Summer reflections… and a farewell
August is a month for holidays, of course, and mindful that many of you regard Tax Adviser as essential holiday reading, this month’s President’s page will take a slightly broader view of the tax world.
I have been in many meetings over the years where the sentiment that the tax system would be much better if it was simpler was expressed. Indeed, we have an Office of Tax Simplification (OTS) in the UK, established to provide advice to the Chancellor on the simplification of the tax system. All the Directors of the OTS have been closely associated with the CIOT, two of them being former Presidents, and the CIOT has been a strong supporter of the OTS’s work. We welcomed the sensible suggestions made in the recent OTS review of inheritance tax.
However, before we seek simplification of any tax measures, it is necessary to consider why complexity has arisen in the first place. There is one reason for the complexity of tax measures that I have seen come up time and time again during my time as a tax professional – and that is the need for fairness. There are very few tax measures which can be introduced into today’s complex economic and social world without creating anomalies and unfair or undesirable tax outcomes. This leads to exemptions from the main measure, and then exclusions from the exemptions where the exemption creates ‘undeserving’ beneficiaries, and often anti-avoidance legislation to either back up the main measure or avoid abuse of the exemptions. Taxpayers and their representatives are generally the first to demand the need for fairness in legislation, and we must thus accept our own responsibility for its complexity, and perhaps admit there is some element of inevitability of such complexity. Had Aladdin been a tax adviser, and had asked the genie to grant him a fair and simple tax system, I think the genie would have answered: ‘You can choose between fair and simple – I can’t give you both!’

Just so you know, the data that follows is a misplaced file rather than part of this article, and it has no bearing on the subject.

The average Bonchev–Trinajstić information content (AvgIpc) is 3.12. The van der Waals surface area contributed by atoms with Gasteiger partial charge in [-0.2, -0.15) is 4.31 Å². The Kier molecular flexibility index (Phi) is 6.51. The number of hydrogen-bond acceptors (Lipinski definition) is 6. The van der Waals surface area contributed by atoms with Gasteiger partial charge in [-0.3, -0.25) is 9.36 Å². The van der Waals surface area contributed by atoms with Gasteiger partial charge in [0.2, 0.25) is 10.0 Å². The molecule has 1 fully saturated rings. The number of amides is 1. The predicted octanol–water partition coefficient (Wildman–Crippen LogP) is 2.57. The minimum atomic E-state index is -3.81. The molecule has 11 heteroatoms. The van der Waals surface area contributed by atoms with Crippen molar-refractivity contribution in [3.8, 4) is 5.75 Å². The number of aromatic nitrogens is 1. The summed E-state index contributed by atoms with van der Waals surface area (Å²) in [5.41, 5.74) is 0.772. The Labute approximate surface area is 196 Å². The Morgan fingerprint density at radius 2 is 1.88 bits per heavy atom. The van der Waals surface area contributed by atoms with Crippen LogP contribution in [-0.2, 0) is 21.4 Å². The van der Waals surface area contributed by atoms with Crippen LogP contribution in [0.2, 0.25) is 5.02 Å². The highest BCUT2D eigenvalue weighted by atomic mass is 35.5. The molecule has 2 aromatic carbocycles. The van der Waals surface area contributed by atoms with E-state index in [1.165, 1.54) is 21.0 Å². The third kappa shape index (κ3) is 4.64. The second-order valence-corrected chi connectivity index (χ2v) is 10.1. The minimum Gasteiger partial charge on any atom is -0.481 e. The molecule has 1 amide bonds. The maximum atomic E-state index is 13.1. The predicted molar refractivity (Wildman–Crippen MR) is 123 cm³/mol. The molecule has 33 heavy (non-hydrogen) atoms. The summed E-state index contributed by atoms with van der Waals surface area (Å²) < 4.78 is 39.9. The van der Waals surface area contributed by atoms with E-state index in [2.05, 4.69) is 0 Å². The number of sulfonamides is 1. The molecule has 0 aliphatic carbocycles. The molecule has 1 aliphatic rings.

In the last 20 years, in my view, there has been a further driver for complexity. Chancellors have become wary, for varying political reasons, of large scale tax reforms or of significant changes to the main ‘headline’ income tax rates (except in emergencies, such as around the economic crisis of 2008/09). This has led to a proliferation of measures to raise or relieve tax in particular areas, and changing features in individual taxes rather than the tax as a whole. For a long time, this has been successful in achieving the government’s revenue goals without too much political capital being needed. Unfortunately, the chickens – or should it be the geese? – are now coming home to roost. The system is now becoming so complex, government finds it increasingly difficult to legislate without there being adverse unexpected consequences. One current example is the situation where hospital consultants are refusing to take on additional shifts because of extremely high marginal tax rates they face on the amounts they would be paid, due to the consequent tax impacts on their pension contributions.
Ultimately, the tax system has to work for taxpayers, tax authorities and governments; I fear we are reaching a point where it does not work satisfactorily for any of those groups. Whilst this confirms that there is no lack of work for the latest incumbent as Director of the OTS, it also suggests some more overarching thinking is needed by government as to what sort of tax system is actually needed in the 21st century.
As many of you know, Peter Fanning, the Institute’s Chief Executive Officer, retires on 2 August 2019. Under Peter’s guidance, the operations of the Institute have been transformed. His achievements include two office moves, and, as St Paul’s is to Christopher Wren, I am sure 30 Monck St will be to Peter. Our IT capabilities have also been substantially upgraded, and the new CIOT website, coming in the autumn, will be another of Peter’s legacies to us. Peter has also been central in cementing our relations with fellow professional bodies abroad and at home, most recently with the agreement on the joint programme with ICAS. I am sure all members will wish to join with me in wishing Peter, and his wife Katharine, a happy retirement. At our July meeting, Council recorded its thanks for Peter’s outstanding contribution to the Institute.
I will be back from holiday in September, when I will have the pleasure of welcoming Peter’s successor, Helen Whiteman, to the Institute – of which more, next month!
Enjoy the summer!